At first glance, you might think that the central screen is a touchscreen infotainment system, but you would be mistaken. It's actually, as Suzuki calls it, a touch panel, housing a rather basic radio system with Bluetooth functionality. It looks fancy, but it's not really. Nice try, Suzuki... 

The driver has mounted audio and Bluetooth controls as well as a neat space to store a smartphone along with a USB/Aux input close at hand. Two ventilated cupholders and ample in-door storage are available to passengers and a front and rear 12V socket is also useful.

Space for second and third-row passengers is generous. Even adults can sit comfortably in the third row. 

In terms of practicality, the Ertiga shines brightly indeed. Second-row passengers are afforded generous space in all directions, and for added comfort, the seats can recline, which is a boon for long distance travelling. There are also dedicated rear air conditioning vents mounted in the roof for those seated in the rear.

The third row of seats are easily accessed by flicking a latch on top of the second-row seat, which then slides forward to allow passengers easy access. Surprisingly, space in the third row is ample, even for adults, which is mightily impressive.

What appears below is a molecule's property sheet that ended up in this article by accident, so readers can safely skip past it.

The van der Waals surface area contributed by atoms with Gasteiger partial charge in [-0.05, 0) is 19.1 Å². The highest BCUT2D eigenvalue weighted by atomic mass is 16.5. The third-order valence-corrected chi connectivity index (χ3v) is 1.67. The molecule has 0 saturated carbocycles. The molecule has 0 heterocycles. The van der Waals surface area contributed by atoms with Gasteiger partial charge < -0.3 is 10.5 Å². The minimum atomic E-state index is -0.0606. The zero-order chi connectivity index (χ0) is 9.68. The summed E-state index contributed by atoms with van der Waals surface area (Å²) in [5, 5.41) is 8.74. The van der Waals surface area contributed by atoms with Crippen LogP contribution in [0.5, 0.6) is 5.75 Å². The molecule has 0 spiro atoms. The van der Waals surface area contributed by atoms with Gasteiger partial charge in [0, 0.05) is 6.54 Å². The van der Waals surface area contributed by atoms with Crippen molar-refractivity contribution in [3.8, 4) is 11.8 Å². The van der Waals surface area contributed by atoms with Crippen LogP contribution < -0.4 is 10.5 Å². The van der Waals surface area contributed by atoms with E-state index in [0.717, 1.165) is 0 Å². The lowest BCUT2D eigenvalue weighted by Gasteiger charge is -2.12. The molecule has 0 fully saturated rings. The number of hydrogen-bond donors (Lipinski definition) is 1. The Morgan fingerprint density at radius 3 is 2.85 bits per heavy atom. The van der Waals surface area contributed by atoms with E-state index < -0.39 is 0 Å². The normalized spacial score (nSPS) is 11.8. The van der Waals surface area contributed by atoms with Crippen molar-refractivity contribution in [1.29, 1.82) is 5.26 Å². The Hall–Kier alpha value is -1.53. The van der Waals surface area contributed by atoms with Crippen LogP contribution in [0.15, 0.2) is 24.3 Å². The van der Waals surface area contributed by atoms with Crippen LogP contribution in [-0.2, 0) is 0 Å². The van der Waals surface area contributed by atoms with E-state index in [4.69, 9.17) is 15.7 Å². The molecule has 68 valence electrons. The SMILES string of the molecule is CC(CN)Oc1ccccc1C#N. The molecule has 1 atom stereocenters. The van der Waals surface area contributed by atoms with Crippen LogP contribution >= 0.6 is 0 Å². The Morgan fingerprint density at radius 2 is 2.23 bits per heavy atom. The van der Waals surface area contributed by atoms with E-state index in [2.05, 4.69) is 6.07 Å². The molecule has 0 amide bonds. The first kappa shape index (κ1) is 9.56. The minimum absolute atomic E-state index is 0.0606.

With all the seats in place, the luggage bay offers 153-litres of space but it has a 2-part removable floor which, when removed, makes the load floor deeper, taking the load capacity up to 199-litres.

Obviously, load space for larger luggage increases substantially when you fold the third and second-row seats down.

In terms of safety, the Ertiga only offers 2 airbags for the driver and front passenger which could be seen as an oversight for a vehicle designed to carry up to 7 people. ABS with EBD is also standard as is rear parking sensors on the GL derivative.

All-in-all, the Ertiga is a very practical vehicle that is bound to serve both private and fleet owners well. 

Should you consider buying the Ertiga? 

If you are in the market for a 7-seater people mover then the Ertiga should definitely be on your shortlist.

The short answer is, yes! As you would expect with most new-generation cars, prices go up and this too is the case for the new Ertiga. It is, however, good to know that the new Ertiga has improved appreciably overall which helps to justify its new asking price. The Ertiga is attractively priced against the Toyota Avanza and Honda BR-V (both of which are ageing) and in our opinion, this new Ertiga makes a very strong case for itself in this segment. The Ertiga represents good value as buyers are getting a whole lot of car for their money. Our pick of the range is the Ertiga 1.5 GL manual priced at R239 900. 

We will have the new Ertiga on test soon so look out for our thorough evaluation soon.

Suzuki Ertiga - Price in South Africa 

Ertiga GA manual - R214 900 
Ertiga GL manual - R239 900 
Ertiga GL auto - R254 900

The Ertiga is sold with Suzuki's promotional 5-year/200 000km warranty and a 4-year/60 000km service plan. 

Buy a new or used Suzuki Ertiga on

Related Content

Suzuki Ertiga (2019) Specs and Price

Cars Coming to SA in 2019

Suzuki Ertiga (2014) Review

Honda BR-V 1.5 Elegance Manual (2016) Review